2-year-old toddler left castrated after botched surgery
"They castrated my son. He now won't be able to have any children and he won't be a normal person anymore. We are devastated..."
A 2-year-old boy was the victim of accidental castration after a surgery went horribly wrong.
The incident happened in the United Kingdom and the boy was left infertile after doctors operated on the wrong testicle.
“They castrated my son…”
According to news reports, the boy was admitted to Bristol Royal Hospital for Children on 17 December 2018, to treat an undescended left testicle. Apparently, his other testicle was healthy and working fine.
The problem of the undescended testicle was discovered during a routine check-up, and the surgery was meant to be a routine, “minimal risk” operation, which would only take 30 minutes.
The family grew worried when they were left waiting for more than 2.5 hours.
The boy’s father told Devonlive, “We waited for two-and-a-half hours and were then told there had been a catastrophic mistake and they had destroyed his right healthy testicle because they went in on the wrong side.”
“They castrated my son. He now won’t be able to have any children and he won’t be a normal person anymore. We are devastated”, he said.
“I can’t find the words to explain how I’m feeling – there are no words. Even tears, I have no more tears.”
“We just hope for a miracle, this is what we hope”, said the boy’s mother, to the BBC.
Doctors apologise after accidental castration of toddler
Meanwhile, the hospital has apologised to the child’s family after this terrible mistake. They have assured a thorough investigation into the matter.
In a statement, a spokesperson said, “As soon as our staff realised what had happened, they met with the family to offer their apologies and explain what had happened.”
“We take patient safety and standards of clinical care very seriously and have begun a thorough investigation into this matter and will work with the family throughout this process. I would again like to offer my apologies to the family for this incident.”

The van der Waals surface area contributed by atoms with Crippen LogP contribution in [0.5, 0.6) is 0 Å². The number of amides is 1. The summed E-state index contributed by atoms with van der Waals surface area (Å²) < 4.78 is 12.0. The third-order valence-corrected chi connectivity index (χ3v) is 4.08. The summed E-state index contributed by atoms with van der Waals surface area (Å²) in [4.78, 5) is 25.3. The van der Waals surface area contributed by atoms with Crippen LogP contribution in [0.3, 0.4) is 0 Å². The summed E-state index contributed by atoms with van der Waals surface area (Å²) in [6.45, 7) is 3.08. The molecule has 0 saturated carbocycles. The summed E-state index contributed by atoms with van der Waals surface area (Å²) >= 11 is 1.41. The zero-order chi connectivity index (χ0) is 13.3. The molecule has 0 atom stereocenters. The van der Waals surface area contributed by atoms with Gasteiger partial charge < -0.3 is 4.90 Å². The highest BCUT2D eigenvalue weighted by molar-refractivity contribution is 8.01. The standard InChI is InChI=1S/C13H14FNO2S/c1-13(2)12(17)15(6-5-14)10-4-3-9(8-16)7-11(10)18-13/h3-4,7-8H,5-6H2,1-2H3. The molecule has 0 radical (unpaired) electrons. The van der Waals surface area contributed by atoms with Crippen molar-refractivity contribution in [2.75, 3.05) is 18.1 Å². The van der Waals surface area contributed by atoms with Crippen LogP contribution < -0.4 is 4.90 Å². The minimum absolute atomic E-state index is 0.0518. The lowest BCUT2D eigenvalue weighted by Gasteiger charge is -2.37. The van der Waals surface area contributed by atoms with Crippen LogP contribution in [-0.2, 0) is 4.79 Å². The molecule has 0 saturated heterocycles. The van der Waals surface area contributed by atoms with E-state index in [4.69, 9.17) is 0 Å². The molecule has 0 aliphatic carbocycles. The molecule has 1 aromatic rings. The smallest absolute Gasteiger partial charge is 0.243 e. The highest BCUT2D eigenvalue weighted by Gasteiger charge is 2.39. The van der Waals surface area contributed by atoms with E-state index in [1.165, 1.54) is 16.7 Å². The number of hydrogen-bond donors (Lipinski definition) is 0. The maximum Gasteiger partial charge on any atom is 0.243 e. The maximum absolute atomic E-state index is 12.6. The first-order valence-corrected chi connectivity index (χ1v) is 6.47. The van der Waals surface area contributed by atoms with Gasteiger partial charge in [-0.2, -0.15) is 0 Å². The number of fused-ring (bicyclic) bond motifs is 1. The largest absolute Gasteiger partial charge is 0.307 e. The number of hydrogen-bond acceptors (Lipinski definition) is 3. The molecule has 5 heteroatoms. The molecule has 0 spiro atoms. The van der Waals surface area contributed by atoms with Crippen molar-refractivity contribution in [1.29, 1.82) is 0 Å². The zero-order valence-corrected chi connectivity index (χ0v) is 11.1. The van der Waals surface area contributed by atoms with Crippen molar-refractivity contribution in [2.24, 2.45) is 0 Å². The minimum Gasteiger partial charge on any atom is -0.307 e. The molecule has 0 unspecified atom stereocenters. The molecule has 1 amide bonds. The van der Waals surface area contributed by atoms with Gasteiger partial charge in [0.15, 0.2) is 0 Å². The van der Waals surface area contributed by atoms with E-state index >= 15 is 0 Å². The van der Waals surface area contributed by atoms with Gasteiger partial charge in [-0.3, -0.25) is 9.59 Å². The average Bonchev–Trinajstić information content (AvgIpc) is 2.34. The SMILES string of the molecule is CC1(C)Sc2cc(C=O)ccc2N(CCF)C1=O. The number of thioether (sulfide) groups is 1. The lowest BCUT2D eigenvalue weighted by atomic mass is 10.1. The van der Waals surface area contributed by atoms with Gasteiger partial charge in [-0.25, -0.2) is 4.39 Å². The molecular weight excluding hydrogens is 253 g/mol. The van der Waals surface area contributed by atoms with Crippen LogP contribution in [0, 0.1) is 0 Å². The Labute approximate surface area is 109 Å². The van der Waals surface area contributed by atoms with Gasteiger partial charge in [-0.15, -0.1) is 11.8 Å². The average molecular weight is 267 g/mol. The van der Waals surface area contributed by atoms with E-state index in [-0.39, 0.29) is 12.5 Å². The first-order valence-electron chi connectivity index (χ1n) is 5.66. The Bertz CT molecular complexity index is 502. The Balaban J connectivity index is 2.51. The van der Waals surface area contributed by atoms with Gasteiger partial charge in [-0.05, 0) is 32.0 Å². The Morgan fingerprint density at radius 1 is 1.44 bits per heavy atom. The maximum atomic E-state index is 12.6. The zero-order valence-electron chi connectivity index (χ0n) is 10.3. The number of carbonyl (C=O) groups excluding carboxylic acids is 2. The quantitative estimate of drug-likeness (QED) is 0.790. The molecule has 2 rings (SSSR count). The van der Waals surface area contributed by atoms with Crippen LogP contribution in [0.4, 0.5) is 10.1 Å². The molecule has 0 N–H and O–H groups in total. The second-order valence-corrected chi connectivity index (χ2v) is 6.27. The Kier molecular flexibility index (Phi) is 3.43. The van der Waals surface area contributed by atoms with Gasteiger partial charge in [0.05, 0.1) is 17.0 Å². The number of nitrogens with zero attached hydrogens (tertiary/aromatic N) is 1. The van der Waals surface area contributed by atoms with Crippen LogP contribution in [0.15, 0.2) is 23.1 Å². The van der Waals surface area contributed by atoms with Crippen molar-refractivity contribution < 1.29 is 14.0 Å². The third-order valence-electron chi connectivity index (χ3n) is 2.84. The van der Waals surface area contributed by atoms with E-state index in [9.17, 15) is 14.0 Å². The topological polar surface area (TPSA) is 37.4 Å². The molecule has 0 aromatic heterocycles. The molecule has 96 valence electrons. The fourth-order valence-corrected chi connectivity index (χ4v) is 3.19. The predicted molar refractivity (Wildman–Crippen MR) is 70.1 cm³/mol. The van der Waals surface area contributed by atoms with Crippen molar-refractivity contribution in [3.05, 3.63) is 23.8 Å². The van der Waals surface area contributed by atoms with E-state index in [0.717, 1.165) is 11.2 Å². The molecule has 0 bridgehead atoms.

According to reports, the child will have to be on hormone treatment for the rest of his life.
What are undescended testicles?
Undescended testicles (cryptorchidism) is a common childhood condition where a boy’s testicles are not in their usual place in the scrotum. According to the NHS, about 1 in every 25 boys are born with undescended testicles.
In most cases no treatment is necessary, as the testicles will usually move down into the scrotum naturally during the first 3 to 6 months of life. But around 1 in 100 boys has testicles that stay undescended unless treated.
What causes undescended testicles?
During pregnancy, the testicles form inside a baby boy’s tummy (abdomen) before slowly moving down into the scrotum about a month or 2 before birth.
The exact reason why some boys are born with undescended testicles is unknown.
Factors that might increase the risk of an undescended testicle in a newborn include:
- Low birth weight
- Premature birth
- Family history of undescended testicles or other problems of genital development
- Conditions of the foetus that can restrict growth, such as Down syndrome or an abdominal wall defect
- Alcohol use by the mother during pregnancy
- Cigarette smoking by the mother or exposure to secondhand smoke
- Parents’ exposure to some pesticides
Diagnosis of undescended testicles
Undescended testicles are usually detected during the newborn physical examination carried out soon after birth, or during a routine check-up at 6 to 8 weeks.
Consult your doctor if you notice that 1 or both of your child’s testicles are not in the normal place within the scrotum.
Undescended testicles are usually not painful, and the child isn’t at risk of any immediate health problems. But they should be monitored by a doctor in case treatment is needed later on.
This is because boys with untreated undescended testicles can have fertility problems later on in life, and an increased risk of developing testicular cancer and hernia.
How undescended testicles are treated
If the testicles haven’t descended by 6 months, treatment will usually be recommended.
Treatment will usually involve an operation to move the testicles into the correct position inside the scrotum. This is a relatively straightforward operation with a good success rate.
Surgery is ideally carried out before 12 months of age. With early treatment, the risk of fertility problems and testicular cancer can be reduced.